Over the past 30 years many significant advances have been made in the management of a number of disseminated malignant diseases. The prognosis for diseases such as childhood leukaemia, choriocarcinoma and Hodgkin's disease has gradually been transformed as better anti tumour agents have become available and their clinical use has been refined. During the past 10 years the advent of new agents, particularly cisplatin, bleomycin and the podophyllotoxins, has allowed the cure of disseminated testicular tumours. This degree of success has not, however, been achieved in the case of a number of other common cancers. Ovarian carcinoma is tantalisingly chemo-sensitive and although there are long term survivors from disseminated disease, these are only a small proportion of the total. Breast cancer, although "sensitive" to a multitude of drugs appears to have yielded neither survival benefit, nor cure to the efforts of therapists, while tumours such as those of the colon remain stubbornly unresponsive. Against this backcloth it is apparent that additional more selective treatments are needed if further impact is to be made on the problem of cancer. The development of such agents requires the integration of a multidisciplinary effort encompassing the fields of chemistry, biology and medicine. This symposium provided a forum for clinical and preclinical sCientists, where current aspects of cancer treatment were reviewed and approaches to the development of a new generation of more selective anticancer drugs discussed.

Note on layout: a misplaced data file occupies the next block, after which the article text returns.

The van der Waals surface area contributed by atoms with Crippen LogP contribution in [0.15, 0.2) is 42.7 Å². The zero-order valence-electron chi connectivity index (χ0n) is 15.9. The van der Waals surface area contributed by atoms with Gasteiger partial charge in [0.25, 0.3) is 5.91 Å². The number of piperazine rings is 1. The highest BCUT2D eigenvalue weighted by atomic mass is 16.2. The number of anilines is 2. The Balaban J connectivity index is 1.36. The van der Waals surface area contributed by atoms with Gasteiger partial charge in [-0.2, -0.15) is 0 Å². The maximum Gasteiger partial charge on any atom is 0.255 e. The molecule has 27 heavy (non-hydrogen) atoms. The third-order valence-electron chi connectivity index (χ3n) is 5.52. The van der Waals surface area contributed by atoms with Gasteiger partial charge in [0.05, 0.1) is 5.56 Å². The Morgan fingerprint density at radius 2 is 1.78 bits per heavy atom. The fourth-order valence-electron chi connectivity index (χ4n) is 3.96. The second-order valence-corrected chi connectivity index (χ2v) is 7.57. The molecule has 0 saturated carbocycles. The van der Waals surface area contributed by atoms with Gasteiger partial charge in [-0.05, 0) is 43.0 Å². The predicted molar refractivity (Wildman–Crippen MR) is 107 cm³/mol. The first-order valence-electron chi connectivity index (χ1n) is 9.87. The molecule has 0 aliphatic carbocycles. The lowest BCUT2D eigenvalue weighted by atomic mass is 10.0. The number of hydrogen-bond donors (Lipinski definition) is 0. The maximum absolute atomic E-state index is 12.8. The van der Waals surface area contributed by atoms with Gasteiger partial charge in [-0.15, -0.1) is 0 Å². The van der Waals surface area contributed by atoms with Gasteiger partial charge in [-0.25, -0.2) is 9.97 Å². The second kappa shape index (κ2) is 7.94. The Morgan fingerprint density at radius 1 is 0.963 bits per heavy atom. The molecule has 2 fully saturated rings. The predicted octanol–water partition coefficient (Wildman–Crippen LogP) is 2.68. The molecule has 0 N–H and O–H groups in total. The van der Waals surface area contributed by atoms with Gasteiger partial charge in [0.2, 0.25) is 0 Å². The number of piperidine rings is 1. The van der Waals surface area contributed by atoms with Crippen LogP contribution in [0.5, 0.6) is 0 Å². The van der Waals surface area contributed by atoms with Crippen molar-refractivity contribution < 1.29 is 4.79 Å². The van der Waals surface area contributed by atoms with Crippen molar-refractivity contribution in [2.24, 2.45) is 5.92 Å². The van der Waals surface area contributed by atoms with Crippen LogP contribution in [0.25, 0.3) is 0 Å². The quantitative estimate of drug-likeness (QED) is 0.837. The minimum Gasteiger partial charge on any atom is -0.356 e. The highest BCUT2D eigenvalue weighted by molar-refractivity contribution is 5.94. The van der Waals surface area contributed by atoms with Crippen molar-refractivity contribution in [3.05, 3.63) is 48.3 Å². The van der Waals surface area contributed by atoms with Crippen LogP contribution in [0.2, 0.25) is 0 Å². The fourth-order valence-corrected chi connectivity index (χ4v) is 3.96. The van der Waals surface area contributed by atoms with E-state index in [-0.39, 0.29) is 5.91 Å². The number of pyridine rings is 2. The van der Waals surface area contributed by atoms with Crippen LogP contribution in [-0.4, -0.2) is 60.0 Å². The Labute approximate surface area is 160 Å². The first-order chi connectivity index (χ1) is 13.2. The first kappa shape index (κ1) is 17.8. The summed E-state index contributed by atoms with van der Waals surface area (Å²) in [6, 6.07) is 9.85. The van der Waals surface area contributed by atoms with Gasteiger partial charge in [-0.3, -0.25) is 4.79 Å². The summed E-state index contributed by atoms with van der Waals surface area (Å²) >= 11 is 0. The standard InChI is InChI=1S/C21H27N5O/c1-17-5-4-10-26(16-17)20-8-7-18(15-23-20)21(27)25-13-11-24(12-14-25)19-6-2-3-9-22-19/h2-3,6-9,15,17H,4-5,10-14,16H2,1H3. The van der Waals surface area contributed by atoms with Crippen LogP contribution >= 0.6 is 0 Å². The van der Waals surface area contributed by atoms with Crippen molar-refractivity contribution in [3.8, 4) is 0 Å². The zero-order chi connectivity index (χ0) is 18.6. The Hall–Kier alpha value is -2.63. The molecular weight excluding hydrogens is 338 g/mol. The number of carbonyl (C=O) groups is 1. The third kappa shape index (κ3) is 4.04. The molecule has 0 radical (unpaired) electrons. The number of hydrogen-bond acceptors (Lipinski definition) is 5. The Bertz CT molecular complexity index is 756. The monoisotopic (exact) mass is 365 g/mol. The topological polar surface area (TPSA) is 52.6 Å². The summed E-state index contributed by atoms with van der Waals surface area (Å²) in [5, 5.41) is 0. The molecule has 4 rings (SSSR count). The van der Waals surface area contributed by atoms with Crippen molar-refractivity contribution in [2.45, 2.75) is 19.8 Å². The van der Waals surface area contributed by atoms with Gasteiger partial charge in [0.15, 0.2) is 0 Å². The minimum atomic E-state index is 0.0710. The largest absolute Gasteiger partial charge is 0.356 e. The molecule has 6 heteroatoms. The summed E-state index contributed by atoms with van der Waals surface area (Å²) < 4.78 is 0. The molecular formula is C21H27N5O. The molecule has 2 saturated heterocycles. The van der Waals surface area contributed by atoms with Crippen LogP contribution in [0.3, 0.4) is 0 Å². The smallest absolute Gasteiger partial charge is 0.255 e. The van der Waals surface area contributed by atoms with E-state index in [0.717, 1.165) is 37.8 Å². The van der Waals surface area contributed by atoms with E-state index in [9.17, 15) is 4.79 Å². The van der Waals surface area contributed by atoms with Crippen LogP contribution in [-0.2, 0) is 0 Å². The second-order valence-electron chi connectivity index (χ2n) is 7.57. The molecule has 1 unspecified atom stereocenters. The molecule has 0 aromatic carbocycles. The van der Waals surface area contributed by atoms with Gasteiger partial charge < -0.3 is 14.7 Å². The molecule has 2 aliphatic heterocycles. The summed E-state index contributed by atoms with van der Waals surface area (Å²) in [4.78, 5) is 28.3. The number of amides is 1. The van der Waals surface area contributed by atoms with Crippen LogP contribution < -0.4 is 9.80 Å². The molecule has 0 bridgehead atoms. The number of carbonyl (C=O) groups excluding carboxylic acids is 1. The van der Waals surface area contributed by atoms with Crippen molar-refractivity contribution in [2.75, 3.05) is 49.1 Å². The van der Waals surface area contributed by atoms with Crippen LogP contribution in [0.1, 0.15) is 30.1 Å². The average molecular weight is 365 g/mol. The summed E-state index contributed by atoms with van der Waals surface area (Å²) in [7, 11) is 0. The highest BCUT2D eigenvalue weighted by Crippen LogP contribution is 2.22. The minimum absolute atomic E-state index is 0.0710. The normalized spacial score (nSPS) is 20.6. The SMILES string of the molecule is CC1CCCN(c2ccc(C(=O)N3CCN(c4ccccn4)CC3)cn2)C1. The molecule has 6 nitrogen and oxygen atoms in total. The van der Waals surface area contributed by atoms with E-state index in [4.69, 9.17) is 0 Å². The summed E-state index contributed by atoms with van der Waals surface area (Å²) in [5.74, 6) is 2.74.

'In eighteenth-century France there lived a man who was one of the most gifted and abominable personages in an era that knew no lack of gifted and abominable personages . . . '
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